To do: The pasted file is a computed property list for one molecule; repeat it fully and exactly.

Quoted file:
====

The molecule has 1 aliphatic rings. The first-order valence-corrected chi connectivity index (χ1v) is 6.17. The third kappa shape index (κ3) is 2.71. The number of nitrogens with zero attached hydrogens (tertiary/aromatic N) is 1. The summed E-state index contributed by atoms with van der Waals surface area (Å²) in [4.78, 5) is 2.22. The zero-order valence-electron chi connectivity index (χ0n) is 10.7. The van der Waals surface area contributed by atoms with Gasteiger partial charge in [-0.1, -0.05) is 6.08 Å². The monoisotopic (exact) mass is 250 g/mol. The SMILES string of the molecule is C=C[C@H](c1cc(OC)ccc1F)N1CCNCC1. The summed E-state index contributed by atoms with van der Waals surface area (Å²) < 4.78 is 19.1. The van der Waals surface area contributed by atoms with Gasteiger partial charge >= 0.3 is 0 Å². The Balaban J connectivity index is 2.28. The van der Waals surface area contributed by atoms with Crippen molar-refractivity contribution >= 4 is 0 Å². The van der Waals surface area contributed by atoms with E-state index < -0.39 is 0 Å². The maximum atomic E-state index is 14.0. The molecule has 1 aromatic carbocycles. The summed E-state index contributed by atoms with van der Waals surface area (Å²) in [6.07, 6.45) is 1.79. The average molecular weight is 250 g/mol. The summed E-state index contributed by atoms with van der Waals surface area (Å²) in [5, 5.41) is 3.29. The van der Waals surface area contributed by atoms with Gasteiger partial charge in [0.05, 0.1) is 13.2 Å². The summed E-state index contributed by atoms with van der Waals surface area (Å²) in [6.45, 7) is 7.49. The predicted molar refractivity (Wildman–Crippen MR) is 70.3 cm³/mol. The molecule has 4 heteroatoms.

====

The molecule has 1 aliphatic rings. The first-order valence-corrected chi connectivity index (χ1v) is 6.17. The third kappa shape index (κ3) is 2.71. The number of nitrogens with zero attached hydrogens (tertiary/aromatic N) is 1. The summed E-state index contributed by atoms with van der Waals surface area (Å²) in [4.78, 5) is 2.22. The zero-order valence-electron chi connectivity index (χ0n) is 10.7. The van der Waals surface area contributed by atoms with Gasteiger partial charge in [-0.1, -0.05) is 6.08 Å². The monoisotopic (exact) mass is 250 g/mol. The SMILES string of the molecule is C=C[C@H](c1cc(OC)ccc1F)N1CCNCC1. The summed E-state index contributed by atoms with van der Waals surface area (Å²) < 4.78 is 19.1. The van der Waals surface area contributed by atoms with Gasteiger partial charge >= 0.3 is 0 Å². The Balaban J connectivity index is 2.28. The van der Waals surface area contributed by atoms with Crippen molar-refractivity contribution >= 4 is 0 Å². The van der Waals surface area contributed by atoms with E-state index < -0.39 is 0 Å². The maximum atomic E-state index is 14.0. The molecule has 1 aromatic carbocycles. The summed E-state index contributed by atoms with van der Waals surface area (Å²) in [6.07, 6.45) is 1.79. The average molecular weight is 250 g/mol. The summed E-state index contributed by atoms with van der Waals surface area (Å²) in [5, 5.41) is 3.29. The van der Waals surface area contributed by atoms with Gasteiger partial charge in [0.05, 0.1) is 13.2 Å². The summed E-state index contributed by atoms with van der Waals surface area (Å²) in [6.45, 7) is 7.49. The predicted molar refractivity (Wildman–Crippen MR) is 70.3 cm³/mol. The molecule has 4 heteroatoms.